Bauman: So you’ve been here since June 20th of 1944, so 71 years now. How has Richland been as a place to live?
Roberts: Well, I grew up in coal camps. So it was different. I didn’t have to carry in coal, I didn’t have to carry in water. But my dad always made sure that we had electricity in the house we were living in. I never did feel that I was needy or anything. I mean, my sisters and I had a great time doing whatever we wanted. Maybe it was hard on my folks, I don’t know. But my dad always had a job. He never had to go on WPA or anything. But he did go away a lot to jobs other places. And we stayed where we were for a while. But, I don’t know, there was all kinds of things, like explosions. I remember one of my dearest friends, her father was in an explosion, and they had to leave. And then we had a lot of foreigners. Especially the—and they were called Mexicans, not Hispanics—Mexicans that were there. And they didn’t speak English. So we learned, even how to swear in—[LAUGHTER]—in Mexican. The equal rights things still weren’t—they hired these people—the blacks—to work in the mine, but they couldn’t live in the camp. They had to live across the railroad. And one of my dearest friends was the cutest little black girl—pigtails, and all. And we were in fourth grade, and we’d walk home together. But she couldn’t come in to my house. And so I’d walk with her to her house, but I couldn’t go in her house. But her mother always had big chunks of bread and jam—they couldn’t afford butter. And we’d sit on the porch and eat it. And the porch was as clean—you could use it without having a plate under it. But we got along real well, just that way—not going into each other’s house. But I think about it now—at the time we never thought anything about it, we just knew it was a rule. And then here, we had the black side and the white side. They had fountains where the Hers and His beauty shop, right across the street from there—they had fountains, and one was labeled Negro Only. And then before they opened up the Parkade and all, government would bring in top-notch entertainers, like Kay Kaiser. And they brought in Marian Anderson. But she couldn’t stay at the [INAUDIBLE] quarters because she was black. And she had to stay in a hotel in Pasco, because Kennewick didn’t allow them, neither. Kennewick—you were caught on the street after 6:00, you were arrested if you were black. So, I don’t know. We’ve come a long ways, yet we’ve got a long way to go to really [SIGH] understand each other.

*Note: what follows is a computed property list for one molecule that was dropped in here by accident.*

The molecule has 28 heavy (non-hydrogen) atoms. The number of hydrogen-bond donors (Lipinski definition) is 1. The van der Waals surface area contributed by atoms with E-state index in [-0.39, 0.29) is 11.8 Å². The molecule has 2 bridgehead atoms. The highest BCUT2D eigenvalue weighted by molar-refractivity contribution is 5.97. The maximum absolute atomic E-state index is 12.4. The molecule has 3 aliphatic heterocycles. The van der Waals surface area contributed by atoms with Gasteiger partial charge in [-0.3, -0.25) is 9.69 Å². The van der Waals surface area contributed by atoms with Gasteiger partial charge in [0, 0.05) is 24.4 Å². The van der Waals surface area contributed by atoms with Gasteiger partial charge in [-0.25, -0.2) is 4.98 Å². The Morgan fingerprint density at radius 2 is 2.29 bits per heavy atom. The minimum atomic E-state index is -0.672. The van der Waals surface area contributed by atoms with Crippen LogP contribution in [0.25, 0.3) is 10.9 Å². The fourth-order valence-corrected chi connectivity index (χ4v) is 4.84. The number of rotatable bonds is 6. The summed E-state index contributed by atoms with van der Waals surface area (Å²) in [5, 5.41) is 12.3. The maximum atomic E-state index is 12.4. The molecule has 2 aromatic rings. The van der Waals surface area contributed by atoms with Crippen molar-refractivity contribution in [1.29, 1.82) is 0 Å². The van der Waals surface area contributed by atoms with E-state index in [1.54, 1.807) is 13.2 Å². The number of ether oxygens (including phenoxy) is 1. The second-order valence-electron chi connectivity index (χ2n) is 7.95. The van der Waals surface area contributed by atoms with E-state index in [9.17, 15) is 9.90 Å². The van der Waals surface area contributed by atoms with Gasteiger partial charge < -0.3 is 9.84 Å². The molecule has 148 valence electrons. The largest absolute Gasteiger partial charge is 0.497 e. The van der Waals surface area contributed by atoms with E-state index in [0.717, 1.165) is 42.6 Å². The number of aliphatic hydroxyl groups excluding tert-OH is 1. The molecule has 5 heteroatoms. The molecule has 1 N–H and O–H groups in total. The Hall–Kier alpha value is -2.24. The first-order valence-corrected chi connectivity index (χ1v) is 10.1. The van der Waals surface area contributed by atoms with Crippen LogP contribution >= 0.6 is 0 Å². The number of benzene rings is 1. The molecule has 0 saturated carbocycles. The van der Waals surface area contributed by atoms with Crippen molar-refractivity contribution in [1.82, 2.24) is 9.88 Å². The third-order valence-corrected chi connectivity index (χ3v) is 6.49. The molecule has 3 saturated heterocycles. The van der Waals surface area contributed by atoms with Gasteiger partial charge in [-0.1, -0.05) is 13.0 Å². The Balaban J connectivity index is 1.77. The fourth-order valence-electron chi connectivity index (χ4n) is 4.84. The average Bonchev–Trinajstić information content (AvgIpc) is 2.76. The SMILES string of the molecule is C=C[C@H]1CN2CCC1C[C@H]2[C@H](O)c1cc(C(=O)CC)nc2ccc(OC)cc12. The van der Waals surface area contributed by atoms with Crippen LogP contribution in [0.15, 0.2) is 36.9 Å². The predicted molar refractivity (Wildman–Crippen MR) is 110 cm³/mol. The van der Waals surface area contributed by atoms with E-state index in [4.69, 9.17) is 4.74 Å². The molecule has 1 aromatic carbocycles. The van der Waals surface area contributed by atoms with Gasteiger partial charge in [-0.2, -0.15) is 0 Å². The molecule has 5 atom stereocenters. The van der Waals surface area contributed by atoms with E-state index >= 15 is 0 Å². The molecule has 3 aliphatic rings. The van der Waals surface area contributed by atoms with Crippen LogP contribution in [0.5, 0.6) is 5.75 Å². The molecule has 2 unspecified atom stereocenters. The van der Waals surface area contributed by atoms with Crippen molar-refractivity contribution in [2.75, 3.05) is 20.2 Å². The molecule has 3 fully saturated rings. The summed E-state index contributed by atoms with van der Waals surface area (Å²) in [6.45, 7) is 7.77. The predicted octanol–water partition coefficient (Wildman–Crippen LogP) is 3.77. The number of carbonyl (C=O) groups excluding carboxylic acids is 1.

Bauman: You’ve seen a lot of change in Richland, I imagine, over the years.
Roberts: Oh, yeah, oh, yeah.
Bauman: A lot of growth, obviously, of the population—
Roberts: Yeah. I was thinking about the barber shop, Ganzel’s, and how everybody—their chairs were always full of the people getting their hair cut. But I cut my husband’s hair, and my mom cut my dad’s hair. So, we didn’t have to worry about barber shops. [LAUGHTER]
Bauman: Well, was there anything else that you want to share with us? Any—
Roberts: Well, I don’t know, it seems to me like I’ve been talking your—[LAUGHTER]—talking so much, I don’t know what I’ve said. And it’s all kind of not falling in place. One thing, probably, is Central Church.
Roberts: How it was called the United Protestant Church. There were 14 cooperating church sponsors. And the Sunday school was held in the Sacajawea—which is torn down as a parking lot now—Sacajawea School. And the church was held in the high school auditorium. Then we needed a church—the Catholics needed a church, too. And it was the one time the two denominations worked together with the government to build the two churches. It was interesting. I was on the board that was part of the negotiations. Of course, the churches were just typical army style churches. And now look what they are. [LAUGHTER] You never know. And then, they started the school and then—they did, the Catholics—and then they built a convent for the nuns who taught the school. We did that. Oh, and then high school—the schools, we had—when the government took over, we had two schools: the high school, and an elementary school—elementary to the eighth grade, and then high school to graduation. Well, after the government took over, the school became—[LAUGHTER]—I say a saloon. You could go—anyway the blue laws in Washington said that women could not sit at the bar. And so we had to sit at—not that I ever was in there—I use we—our family was teetotalers—my dad, everybody. They had to sit at the table. And they couldn’t be served unless they were sitting at the table. But they weren’t even supposed to be in there, unless they—so that was kind of unusual. And then Howard Amon Park. They had—the government—had changed it to Riverside Park. And it stayed Riverside for a couple, three or four years. And it was Howard Amon Park before that. And the family, as well as a number of other people wanted the name back to Howard Amon. And they changed the name. But when the floor came along, there was a gazebo that they band concerts on Sunday. And when the flood came, it inundated the swimming pool and took the gazebo away. They couldn’t have the swimming pool because it was contaminated. That’s when they built the wading pool.